And this would be a route question where you're trying to figure out what kind of route you should take. So that's a route question. The next type of question is a timing question. Timing questions are the most popular type of questions for anyone who is involved in spiritual or metaphysical arts, whether it is reading via cards or crystal balls or clairvoyance or any other techniques, this even astrology this type of question is the most popular question and it takes a little bit of work to be able to to fine tune and answer, and to get a great and an accurate answer for the timing.
So in this particular case, it would be like 'When will it happen?' So when will I meet someone? Or when will I be ready to launch this project? Or when will I secure the funding of $10 million? On When will I get a grant of $50 million? So all these are timing questions.
And timing questions are great if they are asked or phrased properly, and instead of asking, when will it happen? There are ways to get around the question and to be able to navigate and find out whether or not this particular period, will this particular event will happen in this particular period of time. So that is a timing question.
Then there is what is known as intelligent questions. Intelligent questions are a little bit different. Because they are based on the answers from any of those previous questions that I mentioned, which is outcome questions, destination questions, route questions and timing questions. So, once you'll get an answer to something like, you know, what can I do to make this lunch, make 10 k.
So, in this particular case, once you know that you're not going to make 10 k based on the present circumstances. And that would be the intelligent question like what can I do to make this lunch go to 10 K, there has to be a great deal of certainty about the outcome from your previous questions. And it has to be something that you don't like, or it has to be something that you want to tweak. So that you can ask corrective questions to be able to correct the outcome, depending on the scenario.
And some things can be corrected, some things are difficult to correct. So I'll just go with the launch question. And then maybe I'll do September 11. Example just as an extension of one of the previous question. So the launch question would be, let's say that Amy comes to me and says, you know, will I make 5 k with my launch? And I say it kind of looks a little bit on the edge? I'm not sure if you'll make five k? And she asks, so will I make 10 k with my launch? And this time, the answer shows up as a clear No.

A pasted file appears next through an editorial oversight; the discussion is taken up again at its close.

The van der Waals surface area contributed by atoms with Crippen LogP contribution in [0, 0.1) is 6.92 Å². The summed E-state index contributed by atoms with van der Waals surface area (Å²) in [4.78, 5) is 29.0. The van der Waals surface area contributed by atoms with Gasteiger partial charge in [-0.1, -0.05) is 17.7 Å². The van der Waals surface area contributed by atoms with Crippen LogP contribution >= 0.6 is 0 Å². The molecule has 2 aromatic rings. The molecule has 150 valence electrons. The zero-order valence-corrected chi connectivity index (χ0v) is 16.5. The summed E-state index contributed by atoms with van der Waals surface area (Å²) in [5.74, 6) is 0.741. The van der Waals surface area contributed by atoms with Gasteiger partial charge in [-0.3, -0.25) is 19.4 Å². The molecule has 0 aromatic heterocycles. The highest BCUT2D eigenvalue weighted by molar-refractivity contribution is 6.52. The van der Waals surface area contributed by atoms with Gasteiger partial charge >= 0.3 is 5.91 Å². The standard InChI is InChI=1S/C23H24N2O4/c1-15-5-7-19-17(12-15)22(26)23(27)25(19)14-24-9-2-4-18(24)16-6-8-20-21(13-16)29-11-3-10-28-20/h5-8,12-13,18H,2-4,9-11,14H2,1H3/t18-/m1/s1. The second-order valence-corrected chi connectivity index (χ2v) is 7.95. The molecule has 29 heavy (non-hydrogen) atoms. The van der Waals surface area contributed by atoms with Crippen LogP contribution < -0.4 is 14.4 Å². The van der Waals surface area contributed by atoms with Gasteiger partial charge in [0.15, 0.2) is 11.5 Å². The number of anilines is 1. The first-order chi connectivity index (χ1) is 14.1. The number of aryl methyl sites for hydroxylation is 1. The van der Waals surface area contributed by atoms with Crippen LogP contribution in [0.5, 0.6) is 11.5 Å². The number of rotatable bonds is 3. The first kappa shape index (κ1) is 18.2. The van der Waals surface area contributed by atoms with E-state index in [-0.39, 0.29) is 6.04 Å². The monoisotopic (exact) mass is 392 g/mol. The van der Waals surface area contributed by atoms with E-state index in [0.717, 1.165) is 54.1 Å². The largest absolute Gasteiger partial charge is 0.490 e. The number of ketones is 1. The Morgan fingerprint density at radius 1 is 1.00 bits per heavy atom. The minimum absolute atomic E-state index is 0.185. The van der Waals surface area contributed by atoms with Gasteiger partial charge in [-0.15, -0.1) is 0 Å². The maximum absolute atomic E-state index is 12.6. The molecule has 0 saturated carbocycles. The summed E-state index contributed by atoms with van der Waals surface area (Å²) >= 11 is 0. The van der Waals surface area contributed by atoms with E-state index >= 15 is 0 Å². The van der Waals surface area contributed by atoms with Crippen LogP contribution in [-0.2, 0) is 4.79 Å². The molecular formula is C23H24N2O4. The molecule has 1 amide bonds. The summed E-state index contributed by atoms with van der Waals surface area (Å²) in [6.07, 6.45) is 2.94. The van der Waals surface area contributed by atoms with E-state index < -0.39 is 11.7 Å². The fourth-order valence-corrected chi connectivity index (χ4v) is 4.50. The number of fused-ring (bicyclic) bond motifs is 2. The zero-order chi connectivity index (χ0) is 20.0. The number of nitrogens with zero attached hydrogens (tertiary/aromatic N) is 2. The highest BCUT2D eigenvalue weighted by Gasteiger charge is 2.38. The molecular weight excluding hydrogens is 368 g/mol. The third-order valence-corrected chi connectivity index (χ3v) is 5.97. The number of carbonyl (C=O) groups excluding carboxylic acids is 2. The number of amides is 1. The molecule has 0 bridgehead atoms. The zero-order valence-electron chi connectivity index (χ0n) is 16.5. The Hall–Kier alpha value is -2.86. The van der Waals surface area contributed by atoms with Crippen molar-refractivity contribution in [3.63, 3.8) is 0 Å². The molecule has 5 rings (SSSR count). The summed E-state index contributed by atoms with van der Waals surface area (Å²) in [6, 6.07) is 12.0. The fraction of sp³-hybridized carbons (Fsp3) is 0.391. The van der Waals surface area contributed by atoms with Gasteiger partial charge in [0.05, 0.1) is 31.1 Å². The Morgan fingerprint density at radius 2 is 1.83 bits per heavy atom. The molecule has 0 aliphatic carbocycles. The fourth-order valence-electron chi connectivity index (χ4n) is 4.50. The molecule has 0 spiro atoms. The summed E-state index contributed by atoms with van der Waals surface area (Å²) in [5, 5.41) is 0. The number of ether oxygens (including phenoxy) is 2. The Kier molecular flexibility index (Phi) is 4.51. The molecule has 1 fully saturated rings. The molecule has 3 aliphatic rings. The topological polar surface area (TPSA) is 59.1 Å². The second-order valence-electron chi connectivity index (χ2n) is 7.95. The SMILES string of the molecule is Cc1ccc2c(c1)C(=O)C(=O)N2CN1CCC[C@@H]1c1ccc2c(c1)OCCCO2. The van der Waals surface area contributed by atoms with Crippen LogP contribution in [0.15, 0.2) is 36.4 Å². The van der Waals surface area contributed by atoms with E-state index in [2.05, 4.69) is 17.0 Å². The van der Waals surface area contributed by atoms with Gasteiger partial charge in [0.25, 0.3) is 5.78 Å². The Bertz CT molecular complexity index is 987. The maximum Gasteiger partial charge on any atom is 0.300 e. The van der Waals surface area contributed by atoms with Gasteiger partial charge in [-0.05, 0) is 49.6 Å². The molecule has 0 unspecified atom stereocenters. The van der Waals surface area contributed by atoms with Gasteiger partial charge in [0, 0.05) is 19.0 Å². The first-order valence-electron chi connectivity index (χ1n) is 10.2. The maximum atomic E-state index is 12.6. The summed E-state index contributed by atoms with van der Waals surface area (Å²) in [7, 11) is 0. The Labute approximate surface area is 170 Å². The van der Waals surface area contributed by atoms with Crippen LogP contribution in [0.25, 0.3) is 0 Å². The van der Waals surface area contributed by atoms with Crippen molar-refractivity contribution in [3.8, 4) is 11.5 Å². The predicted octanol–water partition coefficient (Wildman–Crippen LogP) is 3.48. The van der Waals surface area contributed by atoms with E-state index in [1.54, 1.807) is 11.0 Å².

Now Amy definitely wants to make 10k with her launch. So an intelligent question would be, what can I do to make 10k with my launch? And what kind of support should I get? What kind of marketing strategies should I get? What else do I need to be in place? And a combination of all these questions?
So in essence, she's just trying to get to a particular destination. And she doesn't have enough resources to be able to get there. So it's almost like she wants to know what would be the best resources to add in order to get to the destination. So intelligent questions usually come with time, in terms of experiencing things and in terms of getting certain results, or having some sort of markers on time and not getting those results on time.
So that is intelligent questions. And then the last question, or the last type of questions is choice questions. And I'll give an example of this because I did this last night with a different group. And I was doing some live business psychic readings. And this particular lady, she was in Australia, and she had a choice question.
Her question was, I'm not going to remember the exact question, but it was something like this. Should I keep offering virtual classes by renting some places? Or should I buy my own place?
And when I looked at the question in the beginning, it looked like buying her own place did not seem to be very productive or efficient in terms of the outcome that she was trying to get. And she kept asking the question over and over because it almost seemed like she was trying to look for a particular outcome, or maybe she was very interested in buying a particular place or buying a place.
But the thing is, that really wasn't her question. Her question was more like, you know, what can I do to be able to get to a certain income level? That was the inherent ask in the question. But when she posed it is, on the way she posed it is, 'should I take route one or about two.'
So, sometimes it's possible that route one and route two may not get you to the destination. So it's what's needed is you would need a change in strategy or change in plan. Or you can change the question and find out what strategy will get you to your destination. So these are all the different type of questions.
And as you can see that depending on how you ask the question, or the way you pose the question, you will get some partial answers. And that's why I started with the quote of Carl Jung, which is to ask the right question is already half the solution to a problem. And once it's just a muscle that needs to be flexed and as you start flexing it you will kind of start to understand what it actually means and learn to flex this muscle and be able to expand in terms of creating questions.
And hence, the name intelligent questions create. So I hope you enjoyed this episode, and I would love to get feedback from you. You can go to my website, the uncanny link.com and post a comment on episode number 17. And I look forward to seeing you in the next episode.
Episode 4: Five senses are incomplete
Episode 5: When metaphysics makes the decision for you
Episode 6: Clairvoyance demystified
Episode 7: It's all about the reference
Episode 8: Clairaudience demystified
S1:EP17 'Intelligent questions create' audiogram
S1:EP17 'Intelligent questions create' audiogram
About Vaishali Nikhade
Entrepreneurs hire Vaishali to see through the future because most are clueless, confused and unclear.